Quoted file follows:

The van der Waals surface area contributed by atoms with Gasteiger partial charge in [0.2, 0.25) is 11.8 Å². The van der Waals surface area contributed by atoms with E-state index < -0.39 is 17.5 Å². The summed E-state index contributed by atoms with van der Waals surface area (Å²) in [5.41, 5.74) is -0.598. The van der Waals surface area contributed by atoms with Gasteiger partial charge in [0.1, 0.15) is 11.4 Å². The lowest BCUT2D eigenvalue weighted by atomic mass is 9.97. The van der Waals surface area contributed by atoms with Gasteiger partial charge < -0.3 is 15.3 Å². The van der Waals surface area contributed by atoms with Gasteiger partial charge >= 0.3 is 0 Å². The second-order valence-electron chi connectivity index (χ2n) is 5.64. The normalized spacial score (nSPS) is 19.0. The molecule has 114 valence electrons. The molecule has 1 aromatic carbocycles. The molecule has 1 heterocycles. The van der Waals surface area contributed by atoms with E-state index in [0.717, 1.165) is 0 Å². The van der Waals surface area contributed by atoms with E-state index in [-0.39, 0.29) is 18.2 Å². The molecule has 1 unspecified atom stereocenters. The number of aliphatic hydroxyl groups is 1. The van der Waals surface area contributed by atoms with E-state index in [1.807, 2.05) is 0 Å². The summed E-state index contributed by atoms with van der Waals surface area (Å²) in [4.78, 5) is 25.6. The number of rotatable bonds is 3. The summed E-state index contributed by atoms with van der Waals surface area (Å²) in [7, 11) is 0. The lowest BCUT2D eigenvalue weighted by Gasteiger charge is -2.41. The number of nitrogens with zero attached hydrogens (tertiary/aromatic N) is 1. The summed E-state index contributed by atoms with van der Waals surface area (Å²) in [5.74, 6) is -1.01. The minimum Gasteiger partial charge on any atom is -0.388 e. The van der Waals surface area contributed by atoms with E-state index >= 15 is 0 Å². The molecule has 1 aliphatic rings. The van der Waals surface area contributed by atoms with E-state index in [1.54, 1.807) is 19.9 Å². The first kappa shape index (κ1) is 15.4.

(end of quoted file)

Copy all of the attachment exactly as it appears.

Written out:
The van der Waals surface area contributed by atoms with Gasteiger partial charge in [0.2, 0.25) is 11.8 Å². The van der Waals surface area contributed by atoms with E-state index < -0.39 is 17.5 Å². The summed E-state index contributed by atoms with van der Waals surface area (Å²) in [5.41, 5.74) is -0.598. The van der Waals surface area contributed by atoms with Gasteiger partial charge in [0.1, 0.15) is 11.4 Å². The lowest BCUT2D eigenvalue weighted by atomic mass is 9.97. The van der Waals surface area contributed by atoms with Gasteiger partial charge < -0.3 is 15.3 Å². The van der Waals surface area contributed by atoms with Gasteiger partial charge >= 0.3 is 0 Å². The second-order valence-electron chi connectivity index (χ2n) is 5.64. The normalized spacial score (nSPS) is 19.0. The molecule has 114 valence electrons. The molecule has 1 aromatic carbocycles. The molecule has 1 heterocycles. The van der Waals surface area contributed by atoms with E-state index in [0.717, 1.165) is 0 Å². The van der Waals surface area contributed by atoms with E-state index in [-0.39, 0.29) is 18.2 Å². The molecule has 1 unspecified atom stereocenters. The number of aliphatic hydroxyl groups is 1. The van der Waals surface area contributed by atoms with E-state index in [1.807, 2.05) is 0 Å². The summed E-state index contributed by atoms with van der Waals surface area (Å²) in [4.78, 5) is 25.6. The number of rotatable bonds is 3. The summed E-state index contributed by atoms with van der Waals surface area (Å²) in [7, 11) is 0. The lowest BCUT2D eigenvalue weighted by Gasteiger charge is -2.41. The number of nitrogens with zero attached hydrogens (tertiary/aromatic N) is 1. The summed E-state index contributed by atoms with van der Waals surface area (Å²) in [5.74, 6) is -1.01. The minimum Gasteiger partial charge on any atom is -0.388 e. The van der Waals surface area contributed by atoms with E-state index >= 15 is 0 Å². The molecule has 1 aliphatic rings. The van der Waals surface area contributed by atoms with E-state index in [1.54, 1.807) is 19.9 Å². The first kappa shape index (κ1) is 15.4.